We arrived in Auckland on Monday morning. To put it mildly, we planned poorly for our arrival. We had a two-hour layover between our arrival from the States and our connecting flight to Christchurch. I thought that would be more than enough time. Turns out it wasn’t.

We brought a mountain of luggage along for the ride. Air New Zealand allowed us each a 60lb bag and two carry on pieces. We packed that, plus a duffel bag full of fishing gear and one hunting bow in a ridiculously awkward case. 

We landed

Bad Mood Thwarted

For several weeks now, we’ve been waiting for our passports and visas to arrive from London.

What we didn’t know was that the process of getting a visa approved was the quick part.  The process of sticking said visa into your passport and mailing it to you could take upward of a month. That’s a long time to wait when you didn't realize you'd have to wait so long.

I woke up last Monday feeling like my life was moving at a glacial pace – like the universe was trying to teach me an unwanted lesson in patience.

Alaskans Down Under

I decided to turn my life over to chaos. I tend to do that every few years. Must be from growing up with a Mountie for a dad. We moved a lot and I think I got used to shaking things up.
We’ve been in Homer five years and I’ve been yearning for a shake-up. Luckily for me, the fates agreed and handed our little family a very cool opportunity.
Hunter’s contract with his last employer stipulated that he could not work in his field for 12 months after said contract’s end. As we neared the end of his contract, we had a few options.

Up a Creek without a Paddle

A few years ago some friends and I hiked into Grewingk Glacier Lake for the first time. Hunter dropped us off at Glacier Spit and took off for a day of fishing with his best friend.

My friends and I hiked the lovely flat trail into the lake and sat down for a picnic at the edge of the glacier lake. Two men came along as we sat down to our picnic and started inflating tiny rafts that they'd pulled out of a backpack.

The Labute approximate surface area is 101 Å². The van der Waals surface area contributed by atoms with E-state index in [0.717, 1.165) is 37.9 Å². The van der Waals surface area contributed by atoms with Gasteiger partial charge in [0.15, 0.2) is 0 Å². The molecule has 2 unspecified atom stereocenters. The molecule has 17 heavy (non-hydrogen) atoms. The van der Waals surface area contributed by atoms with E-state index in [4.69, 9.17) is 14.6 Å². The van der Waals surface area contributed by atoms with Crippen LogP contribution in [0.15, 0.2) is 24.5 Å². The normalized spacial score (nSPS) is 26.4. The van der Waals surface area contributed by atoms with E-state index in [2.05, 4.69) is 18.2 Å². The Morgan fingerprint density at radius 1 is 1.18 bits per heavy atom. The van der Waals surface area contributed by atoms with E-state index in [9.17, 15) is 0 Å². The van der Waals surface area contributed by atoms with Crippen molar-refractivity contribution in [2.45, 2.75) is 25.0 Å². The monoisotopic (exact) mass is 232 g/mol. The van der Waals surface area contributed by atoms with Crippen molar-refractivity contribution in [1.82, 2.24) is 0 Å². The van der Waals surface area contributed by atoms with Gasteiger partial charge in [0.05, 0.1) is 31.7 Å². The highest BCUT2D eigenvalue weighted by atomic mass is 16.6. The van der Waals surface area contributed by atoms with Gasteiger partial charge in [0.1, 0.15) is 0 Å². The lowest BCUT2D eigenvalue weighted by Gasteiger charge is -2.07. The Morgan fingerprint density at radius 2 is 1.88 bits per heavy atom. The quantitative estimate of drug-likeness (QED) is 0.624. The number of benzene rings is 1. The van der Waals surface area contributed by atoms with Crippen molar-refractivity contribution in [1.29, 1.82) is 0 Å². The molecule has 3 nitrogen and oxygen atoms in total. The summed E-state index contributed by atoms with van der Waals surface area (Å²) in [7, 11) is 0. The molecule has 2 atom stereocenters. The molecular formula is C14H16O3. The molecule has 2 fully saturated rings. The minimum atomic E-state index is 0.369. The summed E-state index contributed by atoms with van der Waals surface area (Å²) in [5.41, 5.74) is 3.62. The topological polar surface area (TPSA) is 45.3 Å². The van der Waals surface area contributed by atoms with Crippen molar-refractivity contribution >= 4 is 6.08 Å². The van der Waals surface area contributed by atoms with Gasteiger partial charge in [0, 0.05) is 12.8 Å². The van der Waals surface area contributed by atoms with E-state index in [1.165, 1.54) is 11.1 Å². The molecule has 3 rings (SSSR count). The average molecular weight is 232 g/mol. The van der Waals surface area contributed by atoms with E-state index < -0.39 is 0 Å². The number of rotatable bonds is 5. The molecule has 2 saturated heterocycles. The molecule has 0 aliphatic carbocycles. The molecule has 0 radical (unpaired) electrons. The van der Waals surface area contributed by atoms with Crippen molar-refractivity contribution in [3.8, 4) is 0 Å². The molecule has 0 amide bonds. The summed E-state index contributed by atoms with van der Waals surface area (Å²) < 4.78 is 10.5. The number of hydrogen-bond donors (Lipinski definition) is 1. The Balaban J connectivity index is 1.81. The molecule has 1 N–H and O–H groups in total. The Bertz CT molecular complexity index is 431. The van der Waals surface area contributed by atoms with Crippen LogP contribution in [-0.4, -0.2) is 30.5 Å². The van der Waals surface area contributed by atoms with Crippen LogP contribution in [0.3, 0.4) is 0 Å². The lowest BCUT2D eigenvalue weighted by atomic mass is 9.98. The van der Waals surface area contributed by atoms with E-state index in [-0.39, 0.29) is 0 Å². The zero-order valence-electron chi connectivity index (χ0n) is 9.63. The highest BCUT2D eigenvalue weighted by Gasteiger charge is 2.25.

I'd never seen a pack raft before. I was in awe of the glacier and I wanted to see more of it. I wanted to get up close. I thought what they were up to was pure genius.

Sarah's 29 Things you Learn While Living in Alaska

My amazing friend, Heather posted a like on Facebook this morning... 29 things you learn while living in Alaska. Check it out, it's a fun read but it got me thinking. If that's the best one can do after even a year in Alaska, you're not doing it right.

The Last Frontier is a place like none other. Anyone can come here and live an ordinary life but why would you? It would be a perfect waste of a perfectly extraordinary place.

So here are Sarah's 20 Things you Learn while Living in Alaska

1. The True Meaning of Subsistence
Living in the city, I didn't know the first thing about subsistence living.

Summer Bucket List

It's been rainy in Homer lately. Wet, soggy, cloudy and windy: a whole, miserable enchilada smothered in lamesauce.

What's particularly cruel about it is that school starts next week. For a lot of people, that's the end of summer. I had high hopes for this summer when May's heat wave hit. Now my standards are lower - I'll go out in almost anything if only to knock something off this summer's bucket list.

This weekend is not looking good for my planned sortie.